Fish Health Inspector receives accolade for part in shark sting


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A British Fish Health Inspector has received an award following his investigative work which led to the prosecution of those smuggling sharks from the USA into the UK's aquarium trade.

Steve Maidment, a Fish Health Inspector at the Centre for Environment, Fisheries and Aquaculture Science (CEFAS) received the accolade from the National Oceanic and Atmospheric Administration (NOAA) in California, after the global shark smuggling gang was prosecuted earlier this year.

Maidment worked with the Fish Health Inspectorate in the UK on behalf of NOAA to investigate the illegal export of Leopard sharks from California.

The sharks were caught in the San Francisco Bay and sold on while less than 36"/90cm long. Removing the fish from their natural habitat at this size is an offence under Californian State legislation.

Around 200 Leopard sharks were imported via Heathrow Airport between 2000 and 2005, and were then legitimately sold in the aquarium trade.

Donald Masters, Special Agent in Charge of NOAA in California, said: "Inspector Maidment distinguished himself as a very thorough and diligent investigator during his work on this case.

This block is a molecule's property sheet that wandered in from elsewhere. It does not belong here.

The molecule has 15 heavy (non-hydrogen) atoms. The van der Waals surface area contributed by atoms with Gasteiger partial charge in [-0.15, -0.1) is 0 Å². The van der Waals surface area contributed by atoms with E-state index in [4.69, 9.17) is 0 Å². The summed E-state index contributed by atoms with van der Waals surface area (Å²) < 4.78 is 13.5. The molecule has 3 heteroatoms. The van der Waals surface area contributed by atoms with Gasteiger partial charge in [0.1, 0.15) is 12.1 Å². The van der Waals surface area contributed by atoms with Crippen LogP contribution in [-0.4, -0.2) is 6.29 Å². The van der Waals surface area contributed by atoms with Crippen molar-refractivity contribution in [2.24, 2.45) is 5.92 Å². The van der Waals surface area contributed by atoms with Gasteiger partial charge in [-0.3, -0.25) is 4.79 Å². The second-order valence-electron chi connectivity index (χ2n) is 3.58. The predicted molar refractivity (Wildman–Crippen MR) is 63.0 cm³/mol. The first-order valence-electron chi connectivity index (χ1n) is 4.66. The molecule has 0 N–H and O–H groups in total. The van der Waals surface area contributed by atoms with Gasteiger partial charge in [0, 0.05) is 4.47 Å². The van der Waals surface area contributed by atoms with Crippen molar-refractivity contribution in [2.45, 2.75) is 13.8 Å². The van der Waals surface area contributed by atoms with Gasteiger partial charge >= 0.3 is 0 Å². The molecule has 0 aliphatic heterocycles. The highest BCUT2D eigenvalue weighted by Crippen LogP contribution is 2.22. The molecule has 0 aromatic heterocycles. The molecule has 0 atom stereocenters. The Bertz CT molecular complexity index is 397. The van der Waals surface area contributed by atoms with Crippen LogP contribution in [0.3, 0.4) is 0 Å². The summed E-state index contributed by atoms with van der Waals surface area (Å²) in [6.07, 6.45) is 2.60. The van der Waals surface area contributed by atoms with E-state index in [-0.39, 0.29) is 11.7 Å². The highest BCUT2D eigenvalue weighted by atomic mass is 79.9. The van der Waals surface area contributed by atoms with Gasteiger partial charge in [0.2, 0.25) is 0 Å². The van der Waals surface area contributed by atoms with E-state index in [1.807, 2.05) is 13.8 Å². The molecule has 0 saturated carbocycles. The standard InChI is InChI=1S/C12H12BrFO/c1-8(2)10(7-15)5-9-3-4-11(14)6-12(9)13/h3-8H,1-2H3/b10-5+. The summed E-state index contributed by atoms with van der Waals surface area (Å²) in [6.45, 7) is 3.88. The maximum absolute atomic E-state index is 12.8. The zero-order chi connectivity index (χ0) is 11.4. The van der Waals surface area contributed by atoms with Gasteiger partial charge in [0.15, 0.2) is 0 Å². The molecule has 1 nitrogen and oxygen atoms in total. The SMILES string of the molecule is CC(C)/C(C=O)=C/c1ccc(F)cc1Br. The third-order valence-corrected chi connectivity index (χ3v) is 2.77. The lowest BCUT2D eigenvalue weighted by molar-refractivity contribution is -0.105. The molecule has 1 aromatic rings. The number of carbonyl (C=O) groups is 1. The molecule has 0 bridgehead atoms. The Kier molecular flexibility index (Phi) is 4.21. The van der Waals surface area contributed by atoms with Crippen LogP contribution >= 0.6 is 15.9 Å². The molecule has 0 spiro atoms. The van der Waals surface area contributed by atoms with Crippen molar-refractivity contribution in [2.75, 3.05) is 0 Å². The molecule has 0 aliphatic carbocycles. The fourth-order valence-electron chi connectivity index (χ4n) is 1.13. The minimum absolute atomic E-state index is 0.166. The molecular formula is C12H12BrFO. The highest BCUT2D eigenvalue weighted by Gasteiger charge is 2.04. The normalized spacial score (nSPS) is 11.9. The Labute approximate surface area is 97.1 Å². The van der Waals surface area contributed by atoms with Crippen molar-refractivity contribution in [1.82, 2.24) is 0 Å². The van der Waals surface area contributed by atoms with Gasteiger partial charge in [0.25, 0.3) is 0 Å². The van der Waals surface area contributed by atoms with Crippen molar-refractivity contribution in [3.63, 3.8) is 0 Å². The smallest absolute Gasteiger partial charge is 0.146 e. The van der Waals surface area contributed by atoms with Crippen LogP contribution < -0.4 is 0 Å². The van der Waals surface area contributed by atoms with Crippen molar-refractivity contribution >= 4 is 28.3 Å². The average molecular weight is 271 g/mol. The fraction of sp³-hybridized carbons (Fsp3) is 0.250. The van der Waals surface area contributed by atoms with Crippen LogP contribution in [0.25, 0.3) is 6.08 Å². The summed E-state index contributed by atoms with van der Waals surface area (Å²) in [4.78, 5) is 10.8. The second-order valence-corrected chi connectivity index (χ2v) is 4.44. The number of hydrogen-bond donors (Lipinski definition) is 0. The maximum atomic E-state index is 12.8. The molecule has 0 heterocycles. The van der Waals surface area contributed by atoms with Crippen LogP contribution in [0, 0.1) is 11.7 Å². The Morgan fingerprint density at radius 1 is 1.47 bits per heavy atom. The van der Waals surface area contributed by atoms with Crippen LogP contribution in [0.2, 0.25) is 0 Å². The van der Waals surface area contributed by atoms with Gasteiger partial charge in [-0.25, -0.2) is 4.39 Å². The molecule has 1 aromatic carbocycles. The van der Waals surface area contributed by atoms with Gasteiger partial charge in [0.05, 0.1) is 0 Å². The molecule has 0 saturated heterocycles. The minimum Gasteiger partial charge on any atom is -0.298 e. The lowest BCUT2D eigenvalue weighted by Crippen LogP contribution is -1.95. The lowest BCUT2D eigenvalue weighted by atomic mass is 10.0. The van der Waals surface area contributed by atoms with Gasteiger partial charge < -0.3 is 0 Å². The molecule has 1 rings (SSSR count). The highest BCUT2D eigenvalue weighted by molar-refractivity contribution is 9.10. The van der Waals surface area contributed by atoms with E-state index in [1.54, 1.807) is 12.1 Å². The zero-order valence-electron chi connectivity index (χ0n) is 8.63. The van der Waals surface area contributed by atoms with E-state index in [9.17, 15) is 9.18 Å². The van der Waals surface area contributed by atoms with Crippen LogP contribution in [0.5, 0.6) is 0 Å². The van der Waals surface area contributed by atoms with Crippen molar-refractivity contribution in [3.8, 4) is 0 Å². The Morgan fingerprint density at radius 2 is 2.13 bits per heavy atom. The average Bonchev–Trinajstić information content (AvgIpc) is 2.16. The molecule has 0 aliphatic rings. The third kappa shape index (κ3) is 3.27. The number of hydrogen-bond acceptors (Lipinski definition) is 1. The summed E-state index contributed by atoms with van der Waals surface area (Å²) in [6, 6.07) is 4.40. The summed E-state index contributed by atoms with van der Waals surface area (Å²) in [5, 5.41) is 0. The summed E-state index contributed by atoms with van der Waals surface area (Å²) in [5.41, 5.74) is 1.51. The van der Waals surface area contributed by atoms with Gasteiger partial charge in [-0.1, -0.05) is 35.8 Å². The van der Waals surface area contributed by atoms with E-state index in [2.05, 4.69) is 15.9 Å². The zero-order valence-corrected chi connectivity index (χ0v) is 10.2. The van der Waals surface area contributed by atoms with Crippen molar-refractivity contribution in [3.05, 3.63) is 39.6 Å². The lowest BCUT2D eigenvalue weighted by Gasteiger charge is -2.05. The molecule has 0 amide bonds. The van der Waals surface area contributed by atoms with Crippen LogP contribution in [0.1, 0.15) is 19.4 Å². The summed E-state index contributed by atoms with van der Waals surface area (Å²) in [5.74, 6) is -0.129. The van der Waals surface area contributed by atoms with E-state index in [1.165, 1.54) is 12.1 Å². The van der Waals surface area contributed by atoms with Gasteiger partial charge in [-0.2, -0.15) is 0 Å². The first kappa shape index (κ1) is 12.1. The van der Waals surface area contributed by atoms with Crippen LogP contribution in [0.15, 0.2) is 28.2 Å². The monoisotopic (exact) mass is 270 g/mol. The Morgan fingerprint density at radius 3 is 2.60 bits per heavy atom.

"He has been instrumental in overcoming this worldwide conspiracy. The tenacity and perseverance he demonstrated in conducting his investigation are hallmarks of his professionalism.

"His support and assistance in the protection of marine resources has enhanced the United States Federal Government's efforts to manage our nation's marine resources."

Helen Ghosh, Defra's Permanent Secretary, presented an impressive blue and gold plaque to Steve Maidment recently at the Cefas laboratory in Weymouth.

Maidment, who is a former Detective Superintendent, joined CEFAS from Dorset Police upon his retirement in 1997 and has been undertaking an investigative role with the Fish Health Inspectorate (FHI) to try and crack down on illegal imports of fish.

He is due to retire next year.